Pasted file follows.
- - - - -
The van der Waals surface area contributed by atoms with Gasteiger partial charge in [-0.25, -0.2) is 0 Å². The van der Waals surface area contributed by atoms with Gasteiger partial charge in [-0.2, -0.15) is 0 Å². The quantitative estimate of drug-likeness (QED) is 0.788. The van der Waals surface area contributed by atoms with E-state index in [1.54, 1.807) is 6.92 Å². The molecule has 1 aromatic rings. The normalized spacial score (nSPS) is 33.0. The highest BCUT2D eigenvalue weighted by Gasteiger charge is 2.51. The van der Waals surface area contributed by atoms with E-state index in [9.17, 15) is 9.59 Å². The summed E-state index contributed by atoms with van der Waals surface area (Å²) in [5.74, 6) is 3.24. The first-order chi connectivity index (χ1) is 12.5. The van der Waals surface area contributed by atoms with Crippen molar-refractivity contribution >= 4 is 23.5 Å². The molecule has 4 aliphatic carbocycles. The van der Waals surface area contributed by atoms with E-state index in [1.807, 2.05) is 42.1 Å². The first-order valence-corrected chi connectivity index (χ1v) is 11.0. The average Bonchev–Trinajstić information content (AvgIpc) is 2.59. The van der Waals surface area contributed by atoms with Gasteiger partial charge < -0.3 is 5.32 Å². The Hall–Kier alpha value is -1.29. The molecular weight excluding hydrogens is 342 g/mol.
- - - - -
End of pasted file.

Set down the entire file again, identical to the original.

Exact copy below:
The van der Waals surface area contributed by atoms with Gasteiger partial charge in [-0.25, -0.2) is 0 Å². The van der Waals surface area contributed by atoms with Gasteiger partial charge in [-0.2, -0.15) is 0 Å². The quantitative estimate of drug-likeness (QED) is 0.788. The van der Waals surface area contributed by atoms with E-state index in [1.54, 1.807) is 6.92 Å². The molecule has 1 aromatic rings. The normalized spacial score (nSPS) is 33.0. The highest BCUT2D eigenvalue weighted by Gasteiger charge is 2.51. The van der Waals surface area contributed by atoms with E-state index in [9.17, 15) is 9.59 Å². The summed E-state index contributed by atoms with van der Waals surface area (Å²) in [5.74, 6) is 3.24. The first-order chi connectivity index (χ1) is 12.5. The van der Waals surface area contributed by atoms with Crippen molar-refractivity contribution >= 4 is 23.5 Å². The molecule has 4 aliphatic carbocycles. The van der Waals surface area contributed by atoms with E-state index in [1.807, 2.05) is 42.1 Å². The first-order valence-corrected chi connectivity index (χ1v) is 11.0. The average Bonchev–Trinajstić information content (AvgIpc) is 2.59. The van der Waals surface area contributed by atoms with Gasteiger partial charge < -0.3 is 5.32 Å². The Hall–Kier alpha value is -1.29. The molecular weight excluding hydrogens is 342 g/mol.